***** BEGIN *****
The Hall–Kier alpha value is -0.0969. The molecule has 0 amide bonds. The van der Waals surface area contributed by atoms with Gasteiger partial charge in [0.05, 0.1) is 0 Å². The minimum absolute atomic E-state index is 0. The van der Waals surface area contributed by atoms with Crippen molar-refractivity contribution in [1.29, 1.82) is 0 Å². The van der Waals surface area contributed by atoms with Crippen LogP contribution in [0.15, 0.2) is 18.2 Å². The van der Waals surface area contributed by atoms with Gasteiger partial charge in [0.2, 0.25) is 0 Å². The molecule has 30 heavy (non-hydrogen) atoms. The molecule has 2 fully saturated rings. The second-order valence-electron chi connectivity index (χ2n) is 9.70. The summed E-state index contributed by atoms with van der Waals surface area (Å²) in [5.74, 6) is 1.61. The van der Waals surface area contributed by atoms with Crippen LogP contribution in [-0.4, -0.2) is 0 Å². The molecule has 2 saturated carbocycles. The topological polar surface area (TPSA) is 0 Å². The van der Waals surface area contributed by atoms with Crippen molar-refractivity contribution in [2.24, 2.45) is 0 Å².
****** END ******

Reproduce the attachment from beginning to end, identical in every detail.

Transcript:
The Hall–Kier alpha value is -0.0969. The molecule has 0 amide bonds. The van der Waals surface area contributed by atoms with Gasteiger partial charge in [0.05, 0.1) is 0 Å². The minimum absolute atomic E-state index is 0. The van der Waals surface area contributed by atoms with Crippen molar-refractivity contribution in [1.29, 1.82) is 0 Å². The van der Waals surface area contributed by atoms with Crippen LogP contribution in [0.15, 0.2) is 18.2 Å². The van der Waals surface area contributed by atoms with Gasteiger partial charge in [0.2, 0.25) is 0 Å². The molecule has 30 heavy (non-hydrogen) atoms. The molecule has 2 fully saturated rings. The second-order valence-electron chi connectivity index (χ2n) is 9.70. The summed E-state index contributed by atoms with van der Waals surface area (Å²) in [5.74, 6) is 1.61. The van der Waals surface area contributed by atoms with Crippen LogP contribution in [-0.4, -0.2) is 0 Å². The molecule has 2 saturated carbocycles. The topological polar surface area (TPSA) is 0 Å². The van der Waals surface area contributed by atoms with Crippen molar-refractivity contribution in [2.24, 2.45) is 0 Å².